Phoenix is a brilliant misfit. Not too handsome, yet not too dull… he’s a likable everyman. The mustache is an odd, yet charming touch to his writer facade. Rooney Mara is his feisty yet forgettable bride, whose brief appearance serves its purpose to move the story on. Olivia Wilde seems miscast as the smart yet slutty blind date, an even more brief part that was relatively okay in itself. A barefaced Amy Adams makes a 360 degree turn, saying goodbye to cleavage and pompous seventies hair in American Hustle for a role as Theo’s friend Amy. Adams is a less demanding presence, but a stronger supporting act– a hallmark of majority of her work. 

The film’s real star is Johanssen, whose presence is so radiant even without her famed cleavage  it seems a total injustice that she wasn’t honored during awards season with any nomination. How could the film academy not consider an actor’s ability to evoke emotion with their voices alone a feat worthy of recognition? Sad. 

“Her” has no intentions of preaching anything towards its viewers. Instead, it tells a relevant story and leaves the ending rather open, implying no obvious conclusion for Theo. All it does is show, and it does so rather powerfully– presenting viewers with a story they realize is no one else’s but their own. Jonze’s ability to present the intricacies of human interaction and encourage reflection is brilliant. His Oscar for Original Screenplay was well deserved: besides creating a relevant plot, Jonze’s direction proved to make the story come alive beautifully onscreen.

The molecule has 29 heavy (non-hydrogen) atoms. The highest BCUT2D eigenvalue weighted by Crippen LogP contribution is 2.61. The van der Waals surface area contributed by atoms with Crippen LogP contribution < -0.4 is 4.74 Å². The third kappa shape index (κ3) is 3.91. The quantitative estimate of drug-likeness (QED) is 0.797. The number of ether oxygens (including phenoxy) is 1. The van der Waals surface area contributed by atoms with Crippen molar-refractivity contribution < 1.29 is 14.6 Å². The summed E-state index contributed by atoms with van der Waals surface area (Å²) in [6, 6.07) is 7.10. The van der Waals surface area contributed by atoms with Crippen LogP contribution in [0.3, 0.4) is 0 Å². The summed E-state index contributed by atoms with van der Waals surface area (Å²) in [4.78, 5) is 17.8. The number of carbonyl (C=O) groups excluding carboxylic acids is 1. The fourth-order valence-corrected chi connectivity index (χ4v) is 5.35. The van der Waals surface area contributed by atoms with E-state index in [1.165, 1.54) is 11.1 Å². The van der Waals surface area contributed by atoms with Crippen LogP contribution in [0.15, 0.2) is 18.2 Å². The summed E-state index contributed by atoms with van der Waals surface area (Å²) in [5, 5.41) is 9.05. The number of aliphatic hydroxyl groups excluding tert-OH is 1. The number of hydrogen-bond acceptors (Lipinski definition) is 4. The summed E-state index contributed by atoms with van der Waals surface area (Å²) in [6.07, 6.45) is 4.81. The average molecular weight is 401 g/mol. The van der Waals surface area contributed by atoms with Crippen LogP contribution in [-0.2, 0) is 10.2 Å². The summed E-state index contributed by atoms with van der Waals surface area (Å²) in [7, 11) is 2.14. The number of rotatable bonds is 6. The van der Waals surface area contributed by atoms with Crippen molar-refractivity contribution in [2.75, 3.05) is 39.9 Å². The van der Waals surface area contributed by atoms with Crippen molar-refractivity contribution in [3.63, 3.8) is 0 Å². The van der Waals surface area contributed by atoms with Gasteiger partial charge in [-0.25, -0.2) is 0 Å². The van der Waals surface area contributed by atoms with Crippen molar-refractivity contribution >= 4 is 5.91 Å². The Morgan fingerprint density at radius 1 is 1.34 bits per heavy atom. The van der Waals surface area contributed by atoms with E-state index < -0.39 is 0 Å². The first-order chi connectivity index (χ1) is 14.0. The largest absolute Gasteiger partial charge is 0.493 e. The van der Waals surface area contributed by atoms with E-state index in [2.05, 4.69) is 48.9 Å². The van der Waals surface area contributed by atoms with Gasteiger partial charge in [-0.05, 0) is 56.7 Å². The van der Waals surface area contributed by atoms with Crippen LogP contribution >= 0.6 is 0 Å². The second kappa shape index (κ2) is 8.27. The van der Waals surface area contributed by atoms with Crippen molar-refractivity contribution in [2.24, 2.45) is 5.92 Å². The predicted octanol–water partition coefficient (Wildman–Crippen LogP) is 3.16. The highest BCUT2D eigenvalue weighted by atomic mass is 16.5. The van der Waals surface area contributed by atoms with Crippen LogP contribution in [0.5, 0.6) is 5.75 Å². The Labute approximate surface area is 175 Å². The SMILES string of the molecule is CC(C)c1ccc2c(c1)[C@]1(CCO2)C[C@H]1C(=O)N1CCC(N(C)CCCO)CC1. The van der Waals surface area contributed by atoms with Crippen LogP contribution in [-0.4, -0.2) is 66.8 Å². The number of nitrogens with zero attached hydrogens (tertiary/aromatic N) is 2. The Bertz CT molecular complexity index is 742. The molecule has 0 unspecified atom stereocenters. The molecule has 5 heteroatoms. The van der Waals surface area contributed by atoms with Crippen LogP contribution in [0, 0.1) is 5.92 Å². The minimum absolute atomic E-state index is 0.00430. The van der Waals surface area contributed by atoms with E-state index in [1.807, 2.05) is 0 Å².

“Her” is a gem of a film. It may not be the most brilliant, but  it is a film worth watching. For some, it may open eyes and make us think twice about how we communicate with one another. For others, it may simply warm hearts and remind us about the things that truly make the world beautiful: each other. 




A Review of “Mga Ama, Mga Anak” a.k.a. My First Time At CCP